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PostPosted: Tue Feb 06, 2018 1:18 pm 
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Hi all,
What is the best way to cut styrene sheet ?

While it’s very easy to cut it in a straight line , also with sheet thick from 2 to 4 mm or even more , the problem i am having is to cut curved line .

I first used a proxxon scroll saw , you can all imagine the mess I made , the plastic melted also if I set a slow speed .

I did search on the web for tip and also for videos that show the how/to but I didn’t find any useful.
Any advice is appreciated , Thanks

Daniele


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PostPosted: Tue Feb 06, 2018 3:57 pm 
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how tight of a curve line as in a bow or as a circle?


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PostPosted: Tue Feb 06, 2018 5:22 pm 
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Hi David
The shape is more of a bow kind
I just thought i can use a french ruler and do the cut and than snap it , probably that was the right way to do from the beginning .
I am not familiar with the material and i started with the proxxon and it was the worst things ever :)

i attached an example of the shape


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PostPosted: Tue Feb 06, 2018 7:25 pm 
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For gentle curves like this, you should be able to score and snap. Although, when you get to 4mm and thicker, it becomes harder to do it neatly.

The key is to ensure a nice deep score line (2 or even 3 passes with a sharp #11 blade), then snap in small sections (maybe 3/4" long) and work your way around the curve. It can be helpful to use a pair of pliers to get in close to the score line to prevent bending the plastic on the inside that you want to keep flat.

Also, you don't have to snap it completely off with the first bend. Work your way around with partial bends and then repeat until it all comes off easily. Don't force it. I've done 1" diameter circles using this method on .020" thick styrene. A little cleaning of the edge and it works great!

If you have trouble, you can score and snap off angled sections, smaller and smaller around the curve, until you are close enough to sand it smooth.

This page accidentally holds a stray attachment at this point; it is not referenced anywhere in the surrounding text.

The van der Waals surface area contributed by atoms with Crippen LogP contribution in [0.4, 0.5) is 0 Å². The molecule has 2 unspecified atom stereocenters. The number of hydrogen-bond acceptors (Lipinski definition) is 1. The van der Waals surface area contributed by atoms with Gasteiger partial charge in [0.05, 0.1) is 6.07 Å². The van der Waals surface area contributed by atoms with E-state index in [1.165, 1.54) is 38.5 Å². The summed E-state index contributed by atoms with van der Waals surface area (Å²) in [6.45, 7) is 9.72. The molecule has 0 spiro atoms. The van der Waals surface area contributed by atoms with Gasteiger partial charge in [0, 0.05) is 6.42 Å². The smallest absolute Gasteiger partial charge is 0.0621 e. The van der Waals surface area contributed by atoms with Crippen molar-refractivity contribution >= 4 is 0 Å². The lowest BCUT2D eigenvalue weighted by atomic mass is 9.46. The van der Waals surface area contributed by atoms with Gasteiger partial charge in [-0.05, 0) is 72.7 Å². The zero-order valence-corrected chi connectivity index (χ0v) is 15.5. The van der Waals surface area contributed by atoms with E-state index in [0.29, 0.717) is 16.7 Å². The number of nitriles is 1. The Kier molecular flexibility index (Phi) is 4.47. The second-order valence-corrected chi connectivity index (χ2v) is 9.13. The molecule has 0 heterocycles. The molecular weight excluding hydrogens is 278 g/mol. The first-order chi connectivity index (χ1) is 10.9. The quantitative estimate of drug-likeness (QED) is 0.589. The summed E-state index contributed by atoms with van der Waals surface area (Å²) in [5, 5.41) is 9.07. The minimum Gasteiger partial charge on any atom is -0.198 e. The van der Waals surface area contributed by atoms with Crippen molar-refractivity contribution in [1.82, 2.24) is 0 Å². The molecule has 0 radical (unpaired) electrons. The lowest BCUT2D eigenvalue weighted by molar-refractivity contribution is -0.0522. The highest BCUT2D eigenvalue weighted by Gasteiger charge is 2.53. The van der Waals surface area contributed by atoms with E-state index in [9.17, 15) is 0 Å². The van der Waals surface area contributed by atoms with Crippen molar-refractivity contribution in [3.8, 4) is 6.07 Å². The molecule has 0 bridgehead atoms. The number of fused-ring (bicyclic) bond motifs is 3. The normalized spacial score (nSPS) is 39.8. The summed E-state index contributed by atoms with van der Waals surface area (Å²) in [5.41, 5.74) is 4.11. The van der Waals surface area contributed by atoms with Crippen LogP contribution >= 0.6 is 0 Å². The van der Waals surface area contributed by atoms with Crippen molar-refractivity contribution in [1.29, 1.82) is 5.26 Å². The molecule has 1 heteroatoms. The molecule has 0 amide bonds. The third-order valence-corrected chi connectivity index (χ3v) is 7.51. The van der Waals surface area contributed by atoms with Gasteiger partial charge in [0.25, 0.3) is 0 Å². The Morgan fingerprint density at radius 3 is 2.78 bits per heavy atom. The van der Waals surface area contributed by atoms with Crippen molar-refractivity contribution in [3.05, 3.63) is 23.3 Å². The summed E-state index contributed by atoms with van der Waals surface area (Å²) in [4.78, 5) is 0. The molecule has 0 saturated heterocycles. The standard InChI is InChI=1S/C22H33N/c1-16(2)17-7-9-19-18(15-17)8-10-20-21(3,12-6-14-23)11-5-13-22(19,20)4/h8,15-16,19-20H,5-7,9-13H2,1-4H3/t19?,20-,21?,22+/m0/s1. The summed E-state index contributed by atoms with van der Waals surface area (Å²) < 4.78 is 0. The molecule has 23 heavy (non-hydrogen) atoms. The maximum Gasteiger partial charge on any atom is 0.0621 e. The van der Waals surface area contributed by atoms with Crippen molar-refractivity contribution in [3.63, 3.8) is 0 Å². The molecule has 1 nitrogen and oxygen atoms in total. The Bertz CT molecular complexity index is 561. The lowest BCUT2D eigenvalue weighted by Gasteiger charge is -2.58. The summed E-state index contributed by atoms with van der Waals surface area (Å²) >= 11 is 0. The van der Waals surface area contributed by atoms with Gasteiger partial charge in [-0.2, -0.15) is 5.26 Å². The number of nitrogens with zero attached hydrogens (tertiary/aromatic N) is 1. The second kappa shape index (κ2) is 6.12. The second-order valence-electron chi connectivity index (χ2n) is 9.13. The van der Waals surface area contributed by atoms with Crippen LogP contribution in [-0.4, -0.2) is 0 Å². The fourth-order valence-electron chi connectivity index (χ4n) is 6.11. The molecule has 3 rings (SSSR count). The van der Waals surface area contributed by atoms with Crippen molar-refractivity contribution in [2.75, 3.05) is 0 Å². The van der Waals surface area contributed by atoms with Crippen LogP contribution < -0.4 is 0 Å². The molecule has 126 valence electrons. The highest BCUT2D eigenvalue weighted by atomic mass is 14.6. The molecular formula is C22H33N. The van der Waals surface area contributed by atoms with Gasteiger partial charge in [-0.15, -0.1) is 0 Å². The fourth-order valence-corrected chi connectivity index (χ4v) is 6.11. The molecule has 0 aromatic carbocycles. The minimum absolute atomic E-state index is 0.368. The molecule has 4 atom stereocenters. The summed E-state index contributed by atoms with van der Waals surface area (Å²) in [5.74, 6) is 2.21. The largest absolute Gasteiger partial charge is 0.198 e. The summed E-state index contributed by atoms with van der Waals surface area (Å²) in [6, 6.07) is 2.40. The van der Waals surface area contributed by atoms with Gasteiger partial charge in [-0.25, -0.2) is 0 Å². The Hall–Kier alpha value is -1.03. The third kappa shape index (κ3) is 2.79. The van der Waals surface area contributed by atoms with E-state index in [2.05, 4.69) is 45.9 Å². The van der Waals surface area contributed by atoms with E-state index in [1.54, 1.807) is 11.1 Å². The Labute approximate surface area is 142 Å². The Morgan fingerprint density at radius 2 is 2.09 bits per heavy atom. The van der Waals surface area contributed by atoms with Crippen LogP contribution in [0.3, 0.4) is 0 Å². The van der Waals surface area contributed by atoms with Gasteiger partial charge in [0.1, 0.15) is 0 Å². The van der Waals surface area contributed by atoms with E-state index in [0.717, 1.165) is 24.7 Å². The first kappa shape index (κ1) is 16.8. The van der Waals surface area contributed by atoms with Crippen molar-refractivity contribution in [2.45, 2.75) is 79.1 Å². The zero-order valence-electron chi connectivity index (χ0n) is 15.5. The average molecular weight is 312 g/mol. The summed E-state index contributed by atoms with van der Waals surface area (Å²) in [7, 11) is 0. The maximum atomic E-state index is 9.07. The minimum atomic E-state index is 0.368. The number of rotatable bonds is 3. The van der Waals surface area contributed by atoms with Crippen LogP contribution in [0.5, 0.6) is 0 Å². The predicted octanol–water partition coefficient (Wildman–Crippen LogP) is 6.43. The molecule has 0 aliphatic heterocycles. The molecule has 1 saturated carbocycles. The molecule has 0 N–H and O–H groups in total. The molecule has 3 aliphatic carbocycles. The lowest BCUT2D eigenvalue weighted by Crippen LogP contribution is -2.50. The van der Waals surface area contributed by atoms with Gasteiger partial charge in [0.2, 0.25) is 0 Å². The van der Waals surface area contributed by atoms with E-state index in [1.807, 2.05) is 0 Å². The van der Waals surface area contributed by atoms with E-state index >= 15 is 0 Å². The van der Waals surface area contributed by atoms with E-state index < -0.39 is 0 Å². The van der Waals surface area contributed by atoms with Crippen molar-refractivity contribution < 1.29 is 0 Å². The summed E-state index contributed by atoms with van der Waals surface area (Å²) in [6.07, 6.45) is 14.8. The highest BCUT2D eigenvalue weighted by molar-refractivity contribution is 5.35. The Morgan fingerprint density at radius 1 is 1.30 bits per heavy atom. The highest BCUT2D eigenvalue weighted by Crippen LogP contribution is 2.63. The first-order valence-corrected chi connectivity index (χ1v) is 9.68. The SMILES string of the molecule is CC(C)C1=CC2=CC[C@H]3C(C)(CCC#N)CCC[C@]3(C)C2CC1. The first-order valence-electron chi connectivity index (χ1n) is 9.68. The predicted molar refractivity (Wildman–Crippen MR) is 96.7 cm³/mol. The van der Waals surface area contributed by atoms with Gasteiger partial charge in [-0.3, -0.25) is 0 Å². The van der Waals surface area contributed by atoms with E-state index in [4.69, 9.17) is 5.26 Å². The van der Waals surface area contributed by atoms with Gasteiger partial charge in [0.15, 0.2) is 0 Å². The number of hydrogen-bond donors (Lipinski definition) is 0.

Sawing will work, but you need a slow saw or be very fast. Plastic will melt, but it can be done.

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PostPosted: Tue Feb 06, 2018 7:57 pm 
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I would use a #16 blade instead of a #11 blade. http://www.xacto.com/products/cutting-s ... etail/X216
Daniele, on a piece like that, is it going ontop of the hull or between the hull top sides?


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PostPosted: Tue Feb 06, 2018 10:14 pm 
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Thanks For the advice Admhawk , I will go ahead and post some result .

David the plan I posted is for a small LCS , I will stick this plan on a very thin styrene and than apply it on a thicker piece of wood the shape of the hull is almost square so it will work out.
The problem I had is for a different build , a Regia marina cruiser LIBIA 1/350 , were I will need to cut from 5 to 6 layers of styrene sheet to be able to shape the hull correctly .
I have both the #11 and #16 blade I will give a shot to both of them for sure .
Thank you guys for the advice .

Daniele


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PostPosted: Wed Feb 07, 2018 12:01 am 
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do you have a dremel tool? you are scratch building the cruiser's hull, correct?


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PostPosted: Wed Feb 07, 2018 9:31 am 
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David i have a variable speed dremel and yes i will try to scratch build the hull .


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PostPosted: Wed Feb 07, 2018 11:09 am 
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I presume waterline? leave the layers as rectangular shapes not trimmed to shape. have the top layer have the outline of the shape of the hull marked on it. sand all gluing surfaces with coarse sandpaper then glue together & let sit for a day or so. use the dremel tool at a low speed to grind the hull to shape. I'm doing the same thing for the torpedo bulges & rebuilt bows on my OBB(old battleships) using Revell's 1/429 scale Arizona.
http://members.boardhost.com/modelfleet ... 04258.html
http://members.boardhost.com/modelfleet ... 03817.html
http://members.boardhost.com/modelfleet ... 35474.html
http://members.boardhost.com/modelfleet ... 02686.html
viewtopic.php?f=59&t=165105


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PostPosted: Wed Feb 07, 2018 1:47 pm 
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Yes waterline ( half ship :)
the only plan i find have only the waterline option .
thanks David for the advice , i didnt even think of using the dremel ,i have the small drum attachment and for sure it will help a lot .

Daniele


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PostPosted: Wed Feb 07, 2018 2:44 pm